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Causation and effectuation vs. analysis and intuition: conceptual parallels in the context of entrepreneurial decision-making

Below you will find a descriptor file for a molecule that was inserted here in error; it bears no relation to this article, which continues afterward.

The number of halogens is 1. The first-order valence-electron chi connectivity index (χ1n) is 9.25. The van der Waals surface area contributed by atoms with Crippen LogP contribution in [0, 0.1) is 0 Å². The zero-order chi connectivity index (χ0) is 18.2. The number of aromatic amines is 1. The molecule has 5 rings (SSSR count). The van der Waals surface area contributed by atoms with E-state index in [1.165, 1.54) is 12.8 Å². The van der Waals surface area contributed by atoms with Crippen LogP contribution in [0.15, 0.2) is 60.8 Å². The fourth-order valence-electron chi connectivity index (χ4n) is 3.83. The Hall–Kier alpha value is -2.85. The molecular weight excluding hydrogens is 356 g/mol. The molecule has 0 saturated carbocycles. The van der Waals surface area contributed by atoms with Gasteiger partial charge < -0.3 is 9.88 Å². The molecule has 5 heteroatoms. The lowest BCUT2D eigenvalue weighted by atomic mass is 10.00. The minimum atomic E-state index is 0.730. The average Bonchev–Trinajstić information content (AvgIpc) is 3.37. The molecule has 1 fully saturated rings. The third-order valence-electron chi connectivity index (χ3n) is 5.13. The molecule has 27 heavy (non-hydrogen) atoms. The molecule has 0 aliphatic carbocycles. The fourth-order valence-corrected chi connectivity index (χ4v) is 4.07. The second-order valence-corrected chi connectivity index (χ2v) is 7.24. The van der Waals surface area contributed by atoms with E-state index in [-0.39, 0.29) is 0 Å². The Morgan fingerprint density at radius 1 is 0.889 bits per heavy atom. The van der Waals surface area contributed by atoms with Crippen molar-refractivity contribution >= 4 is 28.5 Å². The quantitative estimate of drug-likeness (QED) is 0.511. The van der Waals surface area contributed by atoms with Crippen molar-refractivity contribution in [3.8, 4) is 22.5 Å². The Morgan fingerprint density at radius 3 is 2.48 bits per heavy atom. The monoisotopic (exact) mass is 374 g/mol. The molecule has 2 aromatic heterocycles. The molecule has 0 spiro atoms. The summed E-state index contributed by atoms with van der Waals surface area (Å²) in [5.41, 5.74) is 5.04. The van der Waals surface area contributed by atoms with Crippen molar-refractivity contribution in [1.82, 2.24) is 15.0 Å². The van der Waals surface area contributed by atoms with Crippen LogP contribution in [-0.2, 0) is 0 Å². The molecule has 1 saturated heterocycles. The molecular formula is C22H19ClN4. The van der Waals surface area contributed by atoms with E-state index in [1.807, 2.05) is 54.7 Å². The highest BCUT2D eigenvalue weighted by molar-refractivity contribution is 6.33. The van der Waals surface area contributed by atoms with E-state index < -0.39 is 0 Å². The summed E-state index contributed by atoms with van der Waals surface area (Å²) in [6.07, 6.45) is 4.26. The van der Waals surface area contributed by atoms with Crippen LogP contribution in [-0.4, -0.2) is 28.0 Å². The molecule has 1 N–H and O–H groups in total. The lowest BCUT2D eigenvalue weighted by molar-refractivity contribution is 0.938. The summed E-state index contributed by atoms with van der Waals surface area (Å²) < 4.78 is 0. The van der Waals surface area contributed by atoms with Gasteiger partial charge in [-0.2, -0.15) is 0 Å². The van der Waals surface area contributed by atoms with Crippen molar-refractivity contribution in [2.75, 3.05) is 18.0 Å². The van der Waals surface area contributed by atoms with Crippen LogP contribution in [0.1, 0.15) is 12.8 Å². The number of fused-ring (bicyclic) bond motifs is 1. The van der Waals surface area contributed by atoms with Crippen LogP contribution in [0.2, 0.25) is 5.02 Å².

In the past years there has always been the reoccurring phenomenon of reinventing something that had already been successfully researched. Open innovation, for example, is a term created by Henry Chesbrough referring to the use of both internal and external knowledge to improve internal innovation. Nothing new, yet a term that is used in business books until now. It is the phenomenon that organizations are constantly seeking for new answers to old problems. This study aims at analyzing this concerning Sarasvathy’s work of causation and effectuation comparing it with Allinson and Hayes’ earlier work of analysis and intuition in order to determine whether their terms have been replaced by allegedly “new” innovative terms of Sarasvathy having the same meaning after all. Results indeed show parallels in their terms and definitions. However, the terms diverge in terms of their application and use. Furthermore, the phenomenon in general seems to be underlaying a deep cognitive and behavioral approach that lacks in evidence but in return opens doors for further research.